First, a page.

There is a STIs work group in Catalonia that suggests, evaluates and develops screening programs. Work group consultants are sexually transmitted diseases (STD) clinicians of primary service and sexual and reproductive healthcare departments, representative members of the Public Health department, members of the Catalonia Center for HIV/AIDS, employees of sexual education center specific to children, and clinicians from different hospitals, such as microbiologist, dermatologist, infectologist and gynecologist. They make recommendations for the laboratory diagnosis and establish standard operating procedures to collect and process specimens, counsel and treat patients. Objectives of this group are to produce more rapid and accurate diagnosis, and to treat the patient as soon as possible ensuring quality. Furthermore, other efforts include having a critical role in prevention and this is why a screening program was implemented for all active individuals younger than 25 and everyone aged >25 with risk factors (e.g., those who have a new sexual partner or multiple partners).5

Most of the Clinical Microbiology laboratories use different methods for STIs diagnosis.6 Culture has all along been the reference standard for some pathogens but can have false negative results due to difficulties in maintaining the viability of organism during transport and storage or previous treatment. Serological tests are adequate for epidemiological purposes but could not distinguish between active and past infections in some cases. Due to nucleic acid amplification tests (NAATs), diagnosis has been improved. Molecular techniques provide faster results, more sensibility, do not require viable organism and additionally, they are the only available method for the detection of some microorganisms.7–10

VIASURE Sexually Transmitted Diseases panel is a qualitative multiplex assay of real-time PCR able to detect and to identify 7 microorganisms related to genital pathology and/or STIs. Our objective was to evaluate VIASURE Sexually Transmitted Diseases Real-Time PCR Detection kit comparing with the real-time PCR technique used in our laboratory (Allplex™ STI7 Essential Assay, Seegene) which was considered as reference assay. Both assays detect Chlamydia trachomatis, Neisseria gonorrhoeae, Trichomonas vaginalis, Ureaplasma parvum, Ureaplasma urealyticum, Mycoplasma genitalium and Mycoplasma hominis.

Material and methodsPatients and samples

This was a prospective study conducted from July to September 2018 at the Microbiology department of Laboratory Clinic Metropolitan Nord in Badalona (Barcelona, Spain). This laboratory receives samples from the North Metropolitan area that includes 106 primary health care facilities and 6 sexual and reproductive health centers; corresponding to more than 1,400,000 inhabitants. In our molecular biology Department next to 20,000 samples coming from different sites of symptomatic and asymptomatic patients are analyzed annually for STI diagnosis.

A total of 948 samples from different locations were included in this study: endocervical (n=492), vaginal (n=327), urethral (n=20), rectal (n=4), pharyngeal (n=2) swabs and urine samples (n=103). Samples were collected with flocked swabs in Amies liquid transport medium (Deltalab S.L, Barcelona, Spain) optimal for PCR assays except urine samples that were collected in clear containers of polypropylene. Specimens were received at the laboratory within 24h after collection, and were stored at 4°C until they were processed, which has to be upon reception within 48h.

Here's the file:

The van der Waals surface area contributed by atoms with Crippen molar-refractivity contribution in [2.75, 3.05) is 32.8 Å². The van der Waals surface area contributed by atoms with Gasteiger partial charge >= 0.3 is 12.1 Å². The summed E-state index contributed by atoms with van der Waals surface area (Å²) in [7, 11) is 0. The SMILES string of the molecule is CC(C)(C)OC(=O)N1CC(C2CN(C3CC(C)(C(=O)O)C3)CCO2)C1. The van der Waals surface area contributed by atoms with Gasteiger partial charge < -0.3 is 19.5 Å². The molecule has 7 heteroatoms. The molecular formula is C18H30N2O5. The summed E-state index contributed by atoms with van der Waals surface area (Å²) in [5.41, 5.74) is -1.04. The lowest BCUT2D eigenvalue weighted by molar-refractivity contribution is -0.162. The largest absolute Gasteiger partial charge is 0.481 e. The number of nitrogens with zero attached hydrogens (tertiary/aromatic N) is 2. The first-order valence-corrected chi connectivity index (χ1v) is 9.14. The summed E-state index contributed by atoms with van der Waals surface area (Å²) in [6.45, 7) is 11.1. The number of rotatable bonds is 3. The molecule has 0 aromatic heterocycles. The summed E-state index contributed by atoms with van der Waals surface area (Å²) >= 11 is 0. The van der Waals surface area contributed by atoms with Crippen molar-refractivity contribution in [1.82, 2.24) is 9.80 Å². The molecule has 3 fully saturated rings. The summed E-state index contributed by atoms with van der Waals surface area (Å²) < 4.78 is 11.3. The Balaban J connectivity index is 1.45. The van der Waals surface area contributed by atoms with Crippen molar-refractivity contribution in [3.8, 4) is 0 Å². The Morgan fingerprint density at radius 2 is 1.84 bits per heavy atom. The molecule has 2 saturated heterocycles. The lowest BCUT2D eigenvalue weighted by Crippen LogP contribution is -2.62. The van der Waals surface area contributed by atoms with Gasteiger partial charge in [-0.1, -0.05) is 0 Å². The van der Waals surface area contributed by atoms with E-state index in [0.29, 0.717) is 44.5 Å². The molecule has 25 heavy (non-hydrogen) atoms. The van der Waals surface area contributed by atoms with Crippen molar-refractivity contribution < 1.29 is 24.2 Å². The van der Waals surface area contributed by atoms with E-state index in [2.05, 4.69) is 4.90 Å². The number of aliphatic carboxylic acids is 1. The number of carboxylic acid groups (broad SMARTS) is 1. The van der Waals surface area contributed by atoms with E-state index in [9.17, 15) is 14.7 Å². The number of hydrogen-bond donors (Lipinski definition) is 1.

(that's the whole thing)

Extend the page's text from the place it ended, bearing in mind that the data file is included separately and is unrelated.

Molecular detection and principle of the procedure

All samples were simultaneously analyzed for Viasure and Allplex STI7. According to each manufacturer, urine specimens and genital swab specimens analysis are only permitted. Both methods detect the main microorganisms that cause STIs: Chlamydia trachomatis, Neisseria gonorrhoeae, Trichomonas vaginalis, Ureaplasma parvum, Ureaplasma urealyticum, Mycoplasma genitalium and Mycoplasma hominis.

Nucleic acid extraction was performed using the STARLET platform (Hamilton Company, Reno, EEUU) following protocol established according to the manufacturer's instructions. The real-time PCR termocycler used to amplification process was provided by each company: CFX96™ Real-Time PCR Detection System (Bio-Rad) and DTprime Real-time Detection Thermal Cycler (DNA-Technology).

VIASURE Sexually Transmitted Diseases Real-Time PCR Detection Kit is based on 5′ exonuclease activity of DNA polymerase. During DNA amplification, this enzyme cleaves the probe bound to the complementary DNA sequence, separating the quencher dye from the reporter. This reaction generates an increase in the fluorescent signal which is proportional to the quantity of target template. This fluorescence could be measured on real-time PCR platforms. This kit used to the amplification of a conserved region of the T. vaginalis-specific 2-kb repeated sequence, urease gene (U. urealyticum and U. parvum), yidC gene (M. hominis), porA and Opa genes (N. gonorrhoeae), a region within orf2 of the chlamydial plasmid (C. trachomatis) and MgPa adhesion gene (M. genitalium), using specific primers and fluorescent-labeled probe.

Allplex™ based on Seegene's innovative MuDT™ technology which allows to provide multi-Ct (threshold cycle) values in a single fluorescence channel without melting curve analysis on real-time PCR instrument.

Allplex STI7 is able to detect the multiple targets in a single reaction with high sensitivity, specificity, and reproducibility. However, VIASURE includes two kinds of strips and each one corresponds to one different master mix. The first strip contains the multiplex reaction mix for the detection C. trachomatis, N. gonorrhoeae and M. genitalium. The second strip contains the reaction mix for the detection T. vaginalis, U. parvum, U. urealyticum and M. hominis.